privilege and wages. The abolition of privilege would leave but the one proper
channel, viz., wages of capital, hand, and brain.
... read the whole article
Karl Williams: Land
Value Taxation: The Overlooked But Vital Eco-Tax
I. Historical overview
II. The problem of sprawl
III. Affordable and efficient public transport
IV. Agricultural benefits
V. Financial concerns
VI. Conclusion: A greater perspective
Appendix: "Natural Capitalism" -- A Case Study in Blindness to
Land Value Taxation
While all landholders will be encouraged to put their land to
optimal use, land speculators will be particularly affected by LVT. The
former head of the Town Planning Department of the University of
Queensland, Philip Day, characterises the current lure of windfall increases
in land value operating as a standing invitation to "develop" land by
seeking approval for a change of use, irrespective of its environmental
significance and regardless of how such rezoning repeatedly leads to
the environmentally destructive process of urban sprawl.
While, at first sight, the
sprawling cities with lots of open space and possible greenery might be
appealing from an environmental perspective, a closer examination
should lead to a different conclusion. The inducement to collect
windfall profits (resulting from the failure of society to apply LVT)
encourages some landholders to withhold vacant land from the market and
forces new development to "leapfrog" this land and move further out.
Hence there is an unnecessary outlay in roads, pipelines, power
supplies and other infrastructure which must service a greater area.
Commuting journeys, similarly, must now consume greater resources.
Financially inducing land to be put to its optimal use is not
"flogging" the land, but is rather ensuring land is carefully used and
that we only exploit as much as we properly need. ...
A simple model will serve to illustrate. Presently, rail/metro
infrastructure is almost prohibitively expensive because the windfall
benefits are effectively handed over to landowners. To partially recoup
the outlay, authorities are forced to set fares so high as to act as a
disincentive to potential low-impact commuters. ... read the entire article
Karl Williams: Landlording
It Over Us
But the rewards of land go far beyond status, evidenced by how, over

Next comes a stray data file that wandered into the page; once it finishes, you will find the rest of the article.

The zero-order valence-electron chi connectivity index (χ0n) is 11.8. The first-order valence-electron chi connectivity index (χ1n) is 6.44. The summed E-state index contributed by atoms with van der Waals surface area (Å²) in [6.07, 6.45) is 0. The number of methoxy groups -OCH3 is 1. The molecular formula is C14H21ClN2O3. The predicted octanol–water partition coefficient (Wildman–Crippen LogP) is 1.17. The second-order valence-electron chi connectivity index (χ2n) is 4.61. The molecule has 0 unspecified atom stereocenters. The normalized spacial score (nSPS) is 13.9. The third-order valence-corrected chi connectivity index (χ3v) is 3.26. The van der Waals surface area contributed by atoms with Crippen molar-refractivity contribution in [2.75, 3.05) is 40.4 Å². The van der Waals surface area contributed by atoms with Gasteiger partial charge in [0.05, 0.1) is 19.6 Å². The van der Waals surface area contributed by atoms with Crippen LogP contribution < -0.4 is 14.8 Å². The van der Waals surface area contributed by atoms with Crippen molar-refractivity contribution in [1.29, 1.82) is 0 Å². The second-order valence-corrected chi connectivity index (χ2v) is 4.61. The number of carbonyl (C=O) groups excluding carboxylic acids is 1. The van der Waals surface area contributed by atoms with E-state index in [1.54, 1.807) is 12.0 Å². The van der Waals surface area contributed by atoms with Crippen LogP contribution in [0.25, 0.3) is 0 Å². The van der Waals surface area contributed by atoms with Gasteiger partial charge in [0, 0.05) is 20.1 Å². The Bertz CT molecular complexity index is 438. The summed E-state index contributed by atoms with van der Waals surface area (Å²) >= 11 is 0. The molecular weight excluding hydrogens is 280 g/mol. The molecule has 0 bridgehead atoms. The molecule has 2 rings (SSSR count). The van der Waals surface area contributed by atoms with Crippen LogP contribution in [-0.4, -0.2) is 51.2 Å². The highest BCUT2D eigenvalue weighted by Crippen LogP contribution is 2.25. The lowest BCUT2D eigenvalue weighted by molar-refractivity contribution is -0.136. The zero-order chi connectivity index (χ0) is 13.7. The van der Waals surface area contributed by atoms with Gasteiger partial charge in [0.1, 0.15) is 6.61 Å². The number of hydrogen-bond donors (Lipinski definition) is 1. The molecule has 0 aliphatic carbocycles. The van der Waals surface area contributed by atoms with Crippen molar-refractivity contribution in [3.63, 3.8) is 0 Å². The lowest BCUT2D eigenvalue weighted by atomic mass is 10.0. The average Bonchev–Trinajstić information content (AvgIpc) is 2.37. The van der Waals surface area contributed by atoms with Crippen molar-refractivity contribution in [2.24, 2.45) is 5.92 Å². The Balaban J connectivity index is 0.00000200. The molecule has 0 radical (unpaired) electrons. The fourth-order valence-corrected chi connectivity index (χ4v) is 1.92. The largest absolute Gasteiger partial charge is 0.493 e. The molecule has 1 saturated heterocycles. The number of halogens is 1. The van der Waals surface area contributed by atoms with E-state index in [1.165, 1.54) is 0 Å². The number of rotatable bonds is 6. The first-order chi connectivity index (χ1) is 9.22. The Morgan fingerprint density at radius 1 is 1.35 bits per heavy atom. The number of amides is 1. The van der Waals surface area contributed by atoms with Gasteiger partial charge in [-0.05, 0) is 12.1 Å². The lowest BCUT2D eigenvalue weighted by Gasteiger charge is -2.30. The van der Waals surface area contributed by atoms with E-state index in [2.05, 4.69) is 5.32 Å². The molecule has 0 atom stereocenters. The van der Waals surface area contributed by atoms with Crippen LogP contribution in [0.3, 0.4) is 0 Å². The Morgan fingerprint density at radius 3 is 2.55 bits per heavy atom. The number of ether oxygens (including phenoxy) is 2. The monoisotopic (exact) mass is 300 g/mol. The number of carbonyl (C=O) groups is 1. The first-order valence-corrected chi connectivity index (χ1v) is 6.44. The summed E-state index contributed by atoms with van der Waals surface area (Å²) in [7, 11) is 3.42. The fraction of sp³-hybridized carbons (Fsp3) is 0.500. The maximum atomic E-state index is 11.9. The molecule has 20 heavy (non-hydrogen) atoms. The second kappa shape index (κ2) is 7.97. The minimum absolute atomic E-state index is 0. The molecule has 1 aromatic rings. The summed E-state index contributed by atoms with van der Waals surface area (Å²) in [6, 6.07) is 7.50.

the centuries, the land-owning elite has pulled the levers of power in
society, politics and the world of commerce. The Earl of Derby’s 1881
candid analysis of the benefits of owning land perhaps says it best,
- “One, political influence;
- two, social importance;
- three, power exercised over tenantry;
- four, residential enjoyment including what is called
- five, the money return – the rent.”
Since then, the reform of the
House of Lords has dented the political
influence that was previously wielded by the landowning class (titles
and land were once synonymous). But who needs status? – let’s get crass
and just go for the cash. The great windfall profits which are dropped
into landowners’ laps (which rightly belongs to the community) occurs
with rezoning and the growth in residential/industrial values. In the
UK between 1991 and 2001, the total return by this measure (including
capital growth and rental income) averaged a healthy 12.6% per year.
The gross injustice of handing over community-created values to
landowners is revealed by cold, hard figures. According to Yolande
Barnes, head of research at FPD Savills, the average UK building plot –
at £709,650 for a greenfield acre – is worth around 403 times the
equivalent agricultural land. Nationwide, through this form of
rezoning, around £5bn. windfall profit is handed over to UK
landowners each year.
Barnes explains further, “In many parts of the South and
is certainly true that prices are paid for agricultural land that
wouldn’t be justified by its agricultural value.” She said further that
it is impossible to know how much of this differential is accounted for
by a "hope" factor – a speculative play on future change of use – and
much represents the premium for land’s amenity value when it is in such
short supply. But she adds: “There has certainly been a deal of
strategic holding and buying on
city and town fringes by agricultural owners and farmers. New
development land is usually designated in “fill-ins” and close to
existing developments.” She added further that farmers buy around
towns because they can’t lose. They’ll farm the land anyway, and if
permission is given to build, they’ve won the lottery.
A great way to run a casino,
but what sort of way to run an economy and
a society? Read the whole article